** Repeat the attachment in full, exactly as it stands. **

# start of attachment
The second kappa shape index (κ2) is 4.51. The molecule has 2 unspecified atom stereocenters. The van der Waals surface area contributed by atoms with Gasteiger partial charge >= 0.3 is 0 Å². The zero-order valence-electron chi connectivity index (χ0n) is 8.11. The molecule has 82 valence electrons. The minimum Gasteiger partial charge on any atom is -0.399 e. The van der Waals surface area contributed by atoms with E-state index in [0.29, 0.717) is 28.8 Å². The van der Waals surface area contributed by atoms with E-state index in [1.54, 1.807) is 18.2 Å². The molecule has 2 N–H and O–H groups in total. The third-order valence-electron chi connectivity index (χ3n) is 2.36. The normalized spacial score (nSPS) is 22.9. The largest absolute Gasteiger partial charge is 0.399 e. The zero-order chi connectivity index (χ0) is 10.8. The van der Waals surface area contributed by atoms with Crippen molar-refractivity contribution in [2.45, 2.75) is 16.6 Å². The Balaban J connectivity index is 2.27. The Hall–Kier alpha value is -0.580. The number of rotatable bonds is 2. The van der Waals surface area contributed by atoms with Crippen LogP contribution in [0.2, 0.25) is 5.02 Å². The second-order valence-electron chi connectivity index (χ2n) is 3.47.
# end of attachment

The second kappa shape index (κ2) is 4.51. The molecule has 2 unspecified atom stereocenters. The van der Waals surface area contributed by atoms with Gasteiger partial charge >= 0.3 is 0 Å². The zero-order valence-electron chi connectivity index (χ0n) is 8.11. The molecule has 82 valence electrons. The minimum Gasteiger partial charge on any atom is -0.399 e. The van der Waals surface area contributed by atoms with E-state index in [0.29, 0.717) is 28.8 Å². The van der Waals surface area contributed by atoms with E-state index in [1.54, 1.807) is 18.2 Å². The molecule has 2 N–H and O–H groups in total. The third-order valence-electron chi connectivity index (χ3n) is 2.36. The normalized spacial score (nSPS) is 22.9. The largest absolute Gasteiger partial charge is 0.399 e. The zero-order chi connectivity index (χ0) is 10.8. The van der Waals surface area contributed by atoms with Crippen molar-refractivity contribution in [2.45, 2.75) is 16.6 Å². The Balaban J connectivity index is 2.27. The Hall–Kier alpha value is -0.580. The number of rotatable bonds is 2. The van der Waals surface area contributed by atoms with Crippen LogP contribution in [0.2, 0.25) is 5.02 Å². The second-order valence-electron chi connectivity index (χ2n) is 3.47.